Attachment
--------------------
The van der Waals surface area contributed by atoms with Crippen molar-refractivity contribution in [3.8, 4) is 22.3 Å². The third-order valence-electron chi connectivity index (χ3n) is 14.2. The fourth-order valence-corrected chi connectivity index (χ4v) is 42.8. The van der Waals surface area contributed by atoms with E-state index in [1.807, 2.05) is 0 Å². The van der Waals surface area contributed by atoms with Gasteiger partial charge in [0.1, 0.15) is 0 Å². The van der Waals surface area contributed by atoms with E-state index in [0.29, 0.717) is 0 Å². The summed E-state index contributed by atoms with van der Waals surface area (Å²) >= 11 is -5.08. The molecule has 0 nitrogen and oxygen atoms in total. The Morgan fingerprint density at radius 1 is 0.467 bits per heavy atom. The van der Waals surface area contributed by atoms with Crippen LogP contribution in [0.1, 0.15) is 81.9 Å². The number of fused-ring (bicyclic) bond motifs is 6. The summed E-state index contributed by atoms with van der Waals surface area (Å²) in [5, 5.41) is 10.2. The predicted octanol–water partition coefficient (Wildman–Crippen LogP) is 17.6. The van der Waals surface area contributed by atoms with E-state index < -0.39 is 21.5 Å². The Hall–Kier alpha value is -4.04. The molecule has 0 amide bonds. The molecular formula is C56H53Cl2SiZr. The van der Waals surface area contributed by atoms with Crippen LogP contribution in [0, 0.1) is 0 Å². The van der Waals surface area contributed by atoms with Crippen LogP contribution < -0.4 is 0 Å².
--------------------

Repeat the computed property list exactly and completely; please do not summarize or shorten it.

The van der Waals surface area contributed by atoms with Crippen molar-refractivity contribution in [3.8, 4) is 22.3 Å². The third-order valence-electron chi connectivity index (χ3n) is 14.2. The fourth-order valence-corrected chi connectivity index (χ4v) is 42.8. The van der Waals surface area contributed by atoms with E-state index in [1.807, 2.05) is 0 Å². The van der Waals surface area contributed by atoms with Gasteiger partial charge in [0.1, 0.15) is 0 Å². The van der Waals surface area contributed by atoms with E-state index in [0.29, 0.717) is 0 Å². The summed E-state index contributed by atoms with van der Waals surface area (Å²) >= 11 is -5.08. The molecule has 0 nitrogen and oxygen atoms in total. The Morgan fingerprint density at radius 1 is 0.467 bits per heavy atom. The van der Waals surface area contributed by atoms with Crippen LogP contribution in [0.1, 0.15) is 81.9 Å². The number of fused-ring (bicyclic) bond motifs is 6. The summed E-state index contributed by atoms with van der Waals surface area (Å²) in [5, 5.41) is 10.2. The predicted octanol–water partition coefficient (Wildman–Crippen LogP) is 17.6. The van der Waals surface area contributed by atoms with E-state index < -0.39 is 21.5 Å². The Hall–Kier alpha value is -4.04. The molecule has 0 amide bonds. The molecular formula is C56H53Cl2SiZr. The van der Waals surface area contributed by atoms with Crippen LogP contribution in [0, 0.1) is 0 Å². The van der Waals surface area contributed by atoms with Crippen LogP contribution < -0.4 is 0 Å².